“Good seats are Moroso’s rice bowl, they are our life skill. We do seats best,” declares Chua. “Our customers deserve the best quality their money can buy. It is very easy to produce a chair or sofa that does its job. What we like to do is be steps ahead, to come up with something that will make you say, ‘Oh my God, this is my dream home. This is my dream chair.’”
Apparently, Italians know a dream chair when they sit on one. Moroso has maintained its biggest clientele in its country of origin, never having to venture beyond its shores to improve its profits. But with its steady growth in the last 15 years, it was only natural to expand. In Europe, France and Germany are its main export markets, while the United States, which it penetrated five years ago, is a challenging but exciting market nonetheless.
Asia welcomed Moroso three years ago, and its first and most important flagship store is in Manila. (A store in Singapore opens in June, and another opens in Kuala Lumpur in July.) For Filipinos, that fact is both an honor and a surprise, given richer and more cosmopolitan countries in the region.
Chua credits Joseph Tay and his wife Stephanie Michel Coyiuto-Tay for paving the way.
“Looking for partners was not only based on dollars and cents,” she explains. “Joseph and Stephanie not only fulfilled all our requirements, they’re a very young and dynamic couple, and that makes them very open and universal, very much like Moroso.”
Stephanie first came upon the Italian furniture brand during her studies in Europe and the United States. She encountered Moroso again through her mother Elena, who used the Italian-made pieces to decorate the homes in her buy-and-sell business.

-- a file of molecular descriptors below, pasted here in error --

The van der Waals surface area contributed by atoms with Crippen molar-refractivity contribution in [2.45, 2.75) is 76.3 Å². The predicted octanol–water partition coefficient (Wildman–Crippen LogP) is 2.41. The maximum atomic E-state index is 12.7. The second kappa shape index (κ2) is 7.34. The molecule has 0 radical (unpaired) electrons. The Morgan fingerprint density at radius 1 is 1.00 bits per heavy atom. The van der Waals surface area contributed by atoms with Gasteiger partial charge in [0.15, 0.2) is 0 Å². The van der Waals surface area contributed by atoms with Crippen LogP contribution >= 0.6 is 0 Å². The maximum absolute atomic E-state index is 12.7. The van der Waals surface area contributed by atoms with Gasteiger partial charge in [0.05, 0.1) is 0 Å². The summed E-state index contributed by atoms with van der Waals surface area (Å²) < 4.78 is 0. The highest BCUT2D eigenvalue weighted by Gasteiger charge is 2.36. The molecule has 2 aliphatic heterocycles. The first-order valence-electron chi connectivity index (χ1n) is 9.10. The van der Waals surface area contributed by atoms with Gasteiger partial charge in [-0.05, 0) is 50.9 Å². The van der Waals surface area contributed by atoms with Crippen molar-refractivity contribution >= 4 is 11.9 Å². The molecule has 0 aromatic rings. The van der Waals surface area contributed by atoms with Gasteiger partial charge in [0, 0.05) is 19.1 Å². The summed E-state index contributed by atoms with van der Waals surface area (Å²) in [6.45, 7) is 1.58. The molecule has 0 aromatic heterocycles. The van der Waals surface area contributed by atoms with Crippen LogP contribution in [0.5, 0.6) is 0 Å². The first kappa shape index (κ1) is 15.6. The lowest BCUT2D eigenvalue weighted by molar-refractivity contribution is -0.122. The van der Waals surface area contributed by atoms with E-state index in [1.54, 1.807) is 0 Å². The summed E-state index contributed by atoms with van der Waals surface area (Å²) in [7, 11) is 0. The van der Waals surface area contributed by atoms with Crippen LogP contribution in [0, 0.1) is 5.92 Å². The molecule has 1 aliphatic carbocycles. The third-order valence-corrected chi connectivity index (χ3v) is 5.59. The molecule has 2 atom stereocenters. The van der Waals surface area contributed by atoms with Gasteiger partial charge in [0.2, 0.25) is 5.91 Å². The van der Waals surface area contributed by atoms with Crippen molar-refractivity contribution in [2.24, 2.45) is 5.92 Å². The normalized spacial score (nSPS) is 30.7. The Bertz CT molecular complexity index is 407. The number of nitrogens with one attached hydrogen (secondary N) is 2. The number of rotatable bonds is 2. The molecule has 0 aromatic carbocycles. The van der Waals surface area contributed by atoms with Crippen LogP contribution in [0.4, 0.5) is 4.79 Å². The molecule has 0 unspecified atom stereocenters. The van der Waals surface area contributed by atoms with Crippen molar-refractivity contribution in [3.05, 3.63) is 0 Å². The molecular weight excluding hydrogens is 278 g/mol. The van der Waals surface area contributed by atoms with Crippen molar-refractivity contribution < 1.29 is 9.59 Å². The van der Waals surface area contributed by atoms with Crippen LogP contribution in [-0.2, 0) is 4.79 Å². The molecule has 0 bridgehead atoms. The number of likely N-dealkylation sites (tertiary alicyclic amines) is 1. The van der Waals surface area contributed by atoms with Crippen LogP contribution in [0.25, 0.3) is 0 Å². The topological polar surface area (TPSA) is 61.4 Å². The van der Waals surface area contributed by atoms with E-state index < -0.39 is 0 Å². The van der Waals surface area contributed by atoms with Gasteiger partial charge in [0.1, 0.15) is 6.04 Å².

Despite no experience selling furniture (Joseph’s family is in animal feeds, while Stephanie is involved in the finance aspect of her family’s insurance company), the couple jumped at the chance to bring Moroso to Manila, a decision that proved beneficial to the Tays as well as their niche clientele.
“The Philippines is not a typical Asian market for us,” notes Chua. “It’s very much at par with Europeans’ tastes.”
As such, the bestsellers are those that are “elegant yet different,” says Joseph. Dutch designer Edward Van Vliet’s “Sushi,” a sofa set upholstered with a fabric bearing playful patterns and koi, is one example of an unconventional yet attractive item that appeals to Pinoys’ design sensibilities.
Pinoys are also discriminating to the point that they take as many as five visits to the store before they fully commit. The Tays have also had their share of “quirky” buyers. One wanted to buy the “Sushi”—on the condition they tweak the fabric according to his desired specifications.
“It was very tasteful, but it was still not standard,” explains Joseph.
Moroso obliged by consulting with Van Vliet himself. The designer approved the modifications and the sale was made.
The Tays also know of at least two hardcore furniture collectors who would come to the store and pick out nothing but chairs to add to their already impressive line. Admittedly, it can be a headache for the couple, but a good one to have: while money isn’t an issue for these buyers, Joseph and Stephanie have had to break up living and dining sets to accommodate a client.
“Suddenly, a six-seater becomes a five-seater and I’d have to order one to replace it,” Joseph says with a laugh.
If anything, it’s a sure sign of Moroso’s magic at work—producing furniture that instantly heightens a home’s ambiance.
“We make things that come from the heart,” says Chua. “People need passion in their lives and I think we’re still one of those out there who are still trying to paint a dream.”